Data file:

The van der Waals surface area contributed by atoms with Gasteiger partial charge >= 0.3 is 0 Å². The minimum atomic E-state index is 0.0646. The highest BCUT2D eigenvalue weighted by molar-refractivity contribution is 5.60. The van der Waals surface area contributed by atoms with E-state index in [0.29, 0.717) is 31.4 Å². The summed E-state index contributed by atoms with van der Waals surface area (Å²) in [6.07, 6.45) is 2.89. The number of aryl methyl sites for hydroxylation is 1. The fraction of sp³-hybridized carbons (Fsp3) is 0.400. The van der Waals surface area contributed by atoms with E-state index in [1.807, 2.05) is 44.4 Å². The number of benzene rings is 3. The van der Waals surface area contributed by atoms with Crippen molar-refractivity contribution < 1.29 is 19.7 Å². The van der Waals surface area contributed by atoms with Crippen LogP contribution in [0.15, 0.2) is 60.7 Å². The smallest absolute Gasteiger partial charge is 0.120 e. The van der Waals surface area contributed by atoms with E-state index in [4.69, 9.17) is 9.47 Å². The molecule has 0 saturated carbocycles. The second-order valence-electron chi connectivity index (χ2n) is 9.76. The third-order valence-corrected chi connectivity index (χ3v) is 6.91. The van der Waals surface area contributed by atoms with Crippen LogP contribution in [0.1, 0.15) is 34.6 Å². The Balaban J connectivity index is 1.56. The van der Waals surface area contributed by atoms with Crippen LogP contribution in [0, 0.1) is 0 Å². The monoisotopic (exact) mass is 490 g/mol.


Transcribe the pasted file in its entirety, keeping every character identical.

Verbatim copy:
The van der Waals surface area contributed by atoms with Gasteiger partial charge >= 0.3 is 0 Å². The minimum atomic E-state index is 0.0646. The highest BCUT2D eigenvalue weighted by molar-refractivity contribution is 5.60. The van der Waals surface area contributed by atoms with E-state index in [0.29, 0.717) is 31.4 Å². The summed E-state index contributed by atoms with van der Waals surface area (Å²) in [6.07, 6.45) is 2.89. The number of aryl methyl sites for hydroxylation is 1. The fraction of sp³-hybridized carbons (Fsp3) is 0.400. The van der Waals surface area contributed by atoms with E-state index in [1.807, 2.05) is 44.4 Å². The number of benzene rings is 3. The van der Waals surface area contributed by atoms with Crippen molar-refractivity contribution < 1.29 is 19.7 Å². The van der Waals surface area contributed by atoms with Crippen LogP contribution in [0.15, 0.2) is 60.7 Å². The smallest absolute Gasteiger partial charge is 0.120 e. The van der Waals surface area contributed by atoms with E-state index in [4.69, 9.17) is 9.47 Å². The molecule has 0 saturated carbocycles. The second-order valence-electron chi connectivity index (χ2n) is 9.76. The third-order valence-corrected chi connectivity index (χ3v) is 6.91. The van der Waals surface area contributed by atoms with Crippen LogP contribution in [0.1, 0.15) is 34.6 Å². The Balaban J connectivity index is 1.56. The van der Waals surface area contributed by atoms with Crippen LogP contribution in [0, 0.1) is 0 Å². The monoisotopic (exact) mass is 490 g/mol.